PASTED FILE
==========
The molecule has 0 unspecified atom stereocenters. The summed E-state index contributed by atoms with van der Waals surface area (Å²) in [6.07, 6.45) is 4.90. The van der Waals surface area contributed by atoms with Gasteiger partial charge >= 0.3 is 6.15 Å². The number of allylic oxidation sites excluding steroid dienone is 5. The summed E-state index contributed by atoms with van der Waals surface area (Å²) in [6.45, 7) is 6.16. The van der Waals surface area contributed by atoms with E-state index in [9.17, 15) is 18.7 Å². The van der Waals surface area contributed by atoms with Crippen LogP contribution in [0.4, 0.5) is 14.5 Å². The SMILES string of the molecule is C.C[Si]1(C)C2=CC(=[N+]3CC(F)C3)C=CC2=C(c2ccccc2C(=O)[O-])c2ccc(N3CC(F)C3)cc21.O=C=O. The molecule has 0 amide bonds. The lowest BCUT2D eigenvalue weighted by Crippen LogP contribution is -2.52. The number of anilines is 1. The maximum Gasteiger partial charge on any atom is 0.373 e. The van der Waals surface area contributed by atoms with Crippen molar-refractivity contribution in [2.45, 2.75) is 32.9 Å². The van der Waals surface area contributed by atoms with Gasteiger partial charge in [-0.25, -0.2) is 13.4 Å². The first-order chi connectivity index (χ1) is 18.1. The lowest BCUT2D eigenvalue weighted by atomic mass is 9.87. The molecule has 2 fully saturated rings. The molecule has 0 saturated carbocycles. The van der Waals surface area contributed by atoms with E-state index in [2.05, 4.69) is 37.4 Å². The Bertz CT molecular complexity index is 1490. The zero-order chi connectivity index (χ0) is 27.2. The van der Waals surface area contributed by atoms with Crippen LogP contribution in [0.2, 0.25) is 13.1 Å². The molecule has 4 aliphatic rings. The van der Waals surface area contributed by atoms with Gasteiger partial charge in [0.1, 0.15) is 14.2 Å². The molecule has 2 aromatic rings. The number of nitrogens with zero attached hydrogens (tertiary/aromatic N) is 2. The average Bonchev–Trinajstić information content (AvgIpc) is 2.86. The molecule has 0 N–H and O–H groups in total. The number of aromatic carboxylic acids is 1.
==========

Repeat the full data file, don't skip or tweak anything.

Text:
The molecule has 0 unspecified atom stereocenters. The summed E-state index contributed by atoms with van der Waals surface area (Å²) in [6.07, 6.45) is 4.90. The van der Waals surface area contributed by atoms with Gasteiger partial charge >= 0.3 is 6.15 Å². The number of allylic oxidation sites excluding steroid dienone is 5. The summed E-state index contributed by atoms with van der Waals surface area (Å²) in [6.45, 7) is 6.16. The van der Waals surface area contributed by atoms with E-state index in [9.17, 15) is 18.7 Å². The van der Waals surface area contributed by atoms with Crippen LogP contribution in [0.4, 0.5) is 14.5 Å². The SMILES string of the molecule is C.C[Si]1(C)C2=CC(=[N+]3CC(F)C3)C=CC2=C(c2ccccc2C(=O)[O-])c2ccc(N3CC(F)C3)cc21.O=C=O. The molecule has 0 amide bonds. The lowest BCUT2D eigenvalue weighted by Crippen LogP contribution is -2.52. The number of anilines is 1. The maximum Gasteiger partial charge on any atom is 0.373 e. The van der Waals surface area contributed by atoms with Crippen molar-refractivity contribution in [2.45, 2.75) is 32.9 Å². The van der Waals surface area contributed by atoms with Gasteiger partial charge in [-0.25, -0.2) is 13.4 Å². The first-order chi connectivity index (χ1) is 18.1. The lowest BCUT2D eigenvalue weighted by atomic mass is 9.87. The molecule has 2 fully saturated rings. The molecule has 0 saturated carbocycles. The van der Waals surface area contributed by atoms with E-state index in [2.05, 4.69) is 37.4 Å². The Bertz CT molecular complexity index is 1490. The zero-order chi connectivity index (χ0) is 27.2. The van der Waals surface area contributed by atoms with Crippen LogP contribution in [0.2, 0.25) is 13.1 Å². The molecule has 4 aliphatic rings. The van der Waals surface area contributed by atoms with Gasteiger partial charge in [0.1, 0.15) is 14.2 Å². The molecule has 2 aromatic rings. The number of nitrogens with zero attached hydrogens (tertiary/aromatic N) is 2. The average Bonchev–Trinajstić information content (AvgIpc) is 2.86. The molecule has 0 N–H and O–H groups in total. The number of aromatic carboxylic acids is 1.